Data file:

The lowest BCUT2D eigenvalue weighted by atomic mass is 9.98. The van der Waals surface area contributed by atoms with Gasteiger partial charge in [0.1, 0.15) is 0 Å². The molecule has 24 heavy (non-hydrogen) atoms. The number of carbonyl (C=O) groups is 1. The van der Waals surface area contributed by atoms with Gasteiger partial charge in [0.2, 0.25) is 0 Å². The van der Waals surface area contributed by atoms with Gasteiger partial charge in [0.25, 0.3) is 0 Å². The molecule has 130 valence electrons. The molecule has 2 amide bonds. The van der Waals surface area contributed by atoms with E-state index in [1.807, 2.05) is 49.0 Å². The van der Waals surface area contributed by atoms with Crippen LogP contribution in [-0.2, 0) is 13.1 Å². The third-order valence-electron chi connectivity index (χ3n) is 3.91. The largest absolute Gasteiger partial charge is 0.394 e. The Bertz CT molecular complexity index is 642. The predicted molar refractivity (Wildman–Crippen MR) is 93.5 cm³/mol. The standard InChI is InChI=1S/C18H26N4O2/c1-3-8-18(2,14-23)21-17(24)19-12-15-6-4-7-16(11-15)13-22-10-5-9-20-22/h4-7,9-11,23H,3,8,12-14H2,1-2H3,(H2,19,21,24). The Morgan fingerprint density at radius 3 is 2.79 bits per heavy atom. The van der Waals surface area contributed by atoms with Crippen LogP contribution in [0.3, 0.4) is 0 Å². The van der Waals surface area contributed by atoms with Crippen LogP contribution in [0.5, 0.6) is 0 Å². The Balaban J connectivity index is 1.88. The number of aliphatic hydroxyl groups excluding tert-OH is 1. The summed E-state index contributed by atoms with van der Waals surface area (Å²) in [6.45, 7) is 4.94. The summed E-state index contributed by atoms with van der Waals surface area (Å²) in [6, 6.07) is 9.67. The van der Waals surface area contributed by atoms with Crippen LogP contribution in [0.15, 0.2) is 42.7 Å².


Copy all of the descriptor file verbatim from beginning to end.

The lowest BCUT2D eigenvalue weighted by atomic mass is 9.98. The van der Waals surface area contributed by atoms with Gasteiger partial charge in [0.1, 0.15) is 0 Å². The molecule has 24 heavy (non-hydrogen) atoms. The number of carbonyl (C=O) groups is 1. The van der Waals surface area contributed by atoms with Gasteiger partial charge in [0.2, 0.25) is 0 Å². The van der Waals surface area contributed by atoms with Gasteiger partial charge in [0.25, 0.3) is 0 Å². The molecule has 130 valence electrons. The molecule has 2 amide bonds. The van der Waals surface area contributed by atoms with E-state index in [1.807, 2.05) is 49.0 Å². The van der Waals surface area contributed by atoms with Crippen LogP contribution in [-0.2, 0) is 13.1 Å². The third-order valence-electron chi connectivity index (χ3n) is 3.91. The largest absolute Gasteiger partial charge is 0.394 e. The Bertz CT molecular complexity index is 642. The predicted molar refractivity (Wildman–Crippen MR) is 93.5 cm³/mol. The standard InChI is InChI=1S/C18H26N4O2/c1-3-8-18(2,14-23)21-17(24)19-12-15-6-4-7-16(11-15)13-22-10-5-9-20-22/h4-7,9-11,23H,3,8,12-14H2,1-2H3,(H2,19,21,24). The Morgan fingerprint density at radius 3 is 2.79 bits per heavy atom. The van der Waals surface area contributed by atoms with Crippen LogP contribution in [0.3, 0.4) is 0 Å². The van der Waals surface area contributed by atoms with Crippen LogP contribution in [0.5, 0.6) is 0 Å². The Balaban J connectivity index is 1.88. The number of aliphatic hydroxyl groups excluding tert-OH is 1. The summed E-state index contributed by atoms with van der Waals surface area (Å²) in [6.45, 7) is 4.94. The summed E-state index contributed by atoms with van der Waals surface area (Å²) in [6, 6.07) is 9.67. The van der Waals surface area contributed by atoms with Crippen LogP contribution in [0.15, 0.2) is 42.7 Å².